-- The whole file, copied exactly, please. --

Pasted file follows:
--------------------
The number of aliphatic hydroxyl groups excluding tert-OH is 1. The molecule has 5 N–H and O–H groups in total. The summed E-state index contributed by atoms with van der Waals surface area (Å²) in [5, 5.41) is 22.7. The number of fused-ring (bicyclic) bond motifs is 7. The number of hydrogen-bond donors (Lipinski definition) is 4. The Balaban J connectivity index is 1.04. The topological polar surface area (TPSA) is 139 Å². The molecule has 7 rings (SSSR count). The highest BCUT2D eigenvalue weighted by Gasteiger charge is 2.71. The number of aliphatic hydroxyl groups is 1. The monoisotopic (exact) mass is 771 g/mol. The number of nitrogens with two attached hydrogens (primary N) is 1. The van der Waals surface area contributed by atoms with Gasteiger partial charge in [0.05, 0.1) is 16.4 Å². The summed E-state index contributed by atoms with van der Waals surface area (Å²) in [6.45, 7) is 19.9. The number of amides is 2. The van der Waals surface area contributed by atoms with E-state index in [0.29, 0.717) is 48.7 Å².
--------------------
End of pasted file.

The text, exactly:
The number of aliphatic hydroxyl groups excluding tert-OH is 1. The molecule has 5 N–H and O–H groups in total. The summed E-state index contributed by atoms with van der Waals surface area (Å²) in [5, 5.41) is 22.7. The number of fused-ring (bicyclic) bond motifs is 7. The number of hydrogen-bond donors (Lipinski definition) is 4. The Balaban J connectivity index is 1.04. The topological polar surface area (TPSA) is 139 Å². The molecule has 7 rings (SSSR count). The highest BCUT2D eigenvalue weighted by Gasteiger charge is 2.71. The number of aliphatic hydroxyl groups is 1. The monoisotopic (exact) mass is 771 g/mol. The number of nitrogens with two attached hydrogens (primary N) is 1. The van der Waals surface area contributed by atoms with Gasteiger partial charge in [0.05, 0.1) is 16.4 Å². The summed E-state index contributed by atoms with van der Waals surface area (Å²) in [6.45, 7) is 19.9. The number of amides is 2. The van der Waals surface area contributed by atoms with E-state index in [0.29, 0.717) is 48.7 Å².